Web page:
This article shares a very simple gear acquisition syndrome (i.e. GAS) reduction exercise that folks can do either in-store or online. Those of you who are familiar with Stoicism and the use of self-deprivation exercises will recognize this GAS reduction exercise as an adapted technique.
NOTE: Click on images to enlarge. Photographs have been added as visual breaks.
If you’re like me you likely have more than enough camera gear. Without question when I look at the extensive assortment of Olympus M4/3 equipment and our wide selection of Nikon 1 gear… my wife and I have more camera equipment than we will actually need for many years to come.
As photographers many of us have learned that just because we may have a lot of good, perfectly operational camera gear doesn’t mean that we are free from the temptation that new or different gear represents. Any one of us can chase after things that we really don’t need.
Buying new camera equipment can become a zombie-like behaviour that isn’t grounded in logic. If something appears new and exciting… we can be tempted open our wallets. And, once our emotions get aroused, the logic of a particular purchase often disappears.
My typical approach to GAS reduction is to simply avoid reading reviews of cameras and lenses. I don’t need to learn anything about the ‘latest and greatest’ camera gear since I am already very well served by what I own. Separating myself from this information has the added benefit of freeing up time that I can use for creative endeavors.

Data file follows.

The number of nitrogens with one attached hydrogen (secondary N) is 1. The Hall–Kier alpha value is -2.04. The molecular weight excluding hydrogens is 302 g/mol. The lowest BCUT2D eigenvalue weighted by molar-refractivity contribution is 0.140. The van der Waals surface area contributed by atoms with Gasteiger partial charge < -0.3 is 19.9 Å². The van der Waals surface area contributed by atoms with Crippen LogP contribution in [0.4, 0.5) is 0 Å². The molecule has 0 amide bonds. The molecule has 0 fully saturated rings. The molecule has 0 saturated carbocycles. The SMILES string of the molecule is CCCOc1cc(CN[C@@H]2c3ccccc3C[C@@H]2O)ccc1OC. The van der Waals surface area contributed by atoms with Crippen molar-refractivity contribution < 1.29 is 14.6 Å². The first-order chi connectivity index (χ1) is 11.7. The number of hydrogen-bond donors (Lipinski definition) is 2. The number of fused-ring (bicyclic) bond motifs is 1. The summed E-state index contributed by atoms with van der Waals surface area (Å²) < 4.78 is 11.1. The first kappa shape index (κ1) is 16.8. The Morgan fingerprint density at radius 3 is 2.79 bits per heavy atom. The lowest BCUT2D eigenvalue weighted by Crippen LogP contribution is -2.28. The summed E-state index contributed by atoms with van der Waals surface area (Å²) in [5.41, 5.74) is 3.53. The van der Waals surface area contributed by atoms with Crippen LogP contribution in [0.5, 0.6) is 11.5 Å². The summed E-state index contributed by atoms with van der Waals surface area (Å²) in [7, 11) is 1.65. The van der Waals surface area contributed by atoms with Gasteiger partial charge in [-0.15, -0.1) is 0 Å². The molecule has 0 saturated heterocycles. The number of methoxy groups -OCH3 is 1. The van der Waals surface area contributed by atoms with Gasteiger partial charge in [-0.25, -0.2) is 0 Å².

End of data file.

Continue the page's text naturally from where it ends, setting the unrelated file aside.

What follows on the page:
On occasion I do use self-deprivation exercises to aid in GAS reduction. I find the use of these exercises can be far more powerful than simply forcing myself to avoid information about new camera gear. This is because they help to increase my level of thankfulness for what I already own.
The GAS reduction exercise I use most frequently… about once every quarter… is to purposely go on the getolympus.ca website and look at every camera and every lens that OMDS has available for purchase. I take time to read many of the specifications and even look at some of the sample images that were captured with various pieces of camera gear. Then, I close the website without buying anything.
The most important part of this GAS reduction exercise is to calmly recognize the reality that I didn’t see anything… beyond what I already own… that I truly need.
Once or twice a year I use an expanded version of this GAS reduction exercise. For this one I go on the B&H website and look through a really wide selection of camera gear. This would include M4/3, APS-C, full frame, and medium format equipment. This can also be done by visiting camera stores or by going to a camera trade show.
After spending a few hours reviewing all kinds of camera gear, I adapt an approach from Socrates. I close down the B&H website… having not bought anything… then tell myself, “Wow! I had no idea there was so much camera equipment available that I don’t need.”
Reminding ourselves of everything that is out there that we don’t need, helps to increase our appreciation of what we already have. Practising Stoics use self-deprivation exercises such as occasionally taking cold showers or fasting, to increase their levels of thankfulness for what they do have. Things like instantly available hot water or food. Self-deprivation exercises have nothing to do with suffering… they help lead us to deeper levels of thankfulness in our lives.
Photographs were captured handheld using camera gear as noted in the EXIF data. Images were produced from RAW files using my standard process. This is the 1,037th article published on this website since its original inception.
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